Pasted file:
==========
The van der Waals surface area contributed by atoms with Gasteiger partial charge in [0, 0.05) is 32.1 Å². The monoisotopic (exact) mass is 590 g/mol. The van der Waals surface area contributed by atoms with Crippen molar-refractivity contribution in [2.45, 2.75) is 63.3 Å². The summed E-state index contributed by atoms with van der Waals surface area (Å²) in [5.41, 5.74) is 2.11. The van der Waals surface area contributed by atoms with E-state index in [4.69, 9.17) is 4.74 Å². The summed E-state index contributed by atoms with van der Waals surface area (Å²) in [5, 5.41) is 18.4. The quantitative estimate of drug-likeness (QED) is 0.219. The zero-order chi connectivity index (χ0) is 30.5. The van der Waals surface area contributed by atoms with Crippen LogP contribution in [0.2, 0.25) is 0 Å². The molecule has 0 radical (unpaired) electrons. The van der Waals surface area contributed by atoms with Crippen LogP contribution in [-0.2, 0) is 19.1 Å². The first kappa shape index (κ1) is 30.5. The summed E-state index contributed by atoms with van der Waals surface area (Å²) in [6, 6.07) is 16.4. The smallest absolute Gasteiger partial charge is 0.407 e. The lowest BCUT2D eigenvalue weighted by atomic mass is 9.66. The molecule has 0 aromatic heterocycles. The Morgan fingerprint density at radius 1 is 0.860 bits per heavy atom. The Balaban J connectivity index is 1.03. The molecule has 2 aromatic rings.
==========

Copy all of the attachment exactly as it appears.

The van der Waals surface area contributed by atoms with Gasteiger partial charge in [0, 0.05) is 32.1 Å². The monoisotopic (exact) mass is 590 g/mol. The van der Waals surface area contributed by atoms with Crippen molar-refractivity contribution in [2.45, 2.75) is 63.3 Å². The summed E-state index contributed by atoms with van der Waals surface area (Å²) in [5.41, 5.74) is 2.11. The van der Waals surface area contributed by atoms with E-state index in [4.69, 9.17) is 4.74 Å². The summed E-state index contributed by atoms with van der Waals surface area (Å²) in [5, 5.41) is 18.4. The quantitative estimate of drug-likeness (QED) is 0.219. The zero-order chi connectivity index (χ0) is 30.5. The van der Waals surface area contributed by atoms with Crippen LogP contribution in [0.2, 0.25) is 0 Å². The molecule has 0 radical (unpaired) electrons. The van der Waals surface area contributed by atoms with Crippen LogP contribution in [-0.2, 0) is 19.1 Å². The first kappa shape index (κ1) is 30.5. The summed E-state index contributed by atoms with van der Waals surface area (Å²) in [6, 6.07) is 16.4. The smallest absolute Gasteiger partial charge is 0.407 e. The lowest BCUT2D eigenvalue weighted by atomic mass is 9.66. The molecule has 0 aromatic heterocycles. The Morgan fingerprint density at radius 1 is 0.860 bits per heavy atom. The Balaban J connectivity index is 1.03. The molecule has 2 aromatic rings.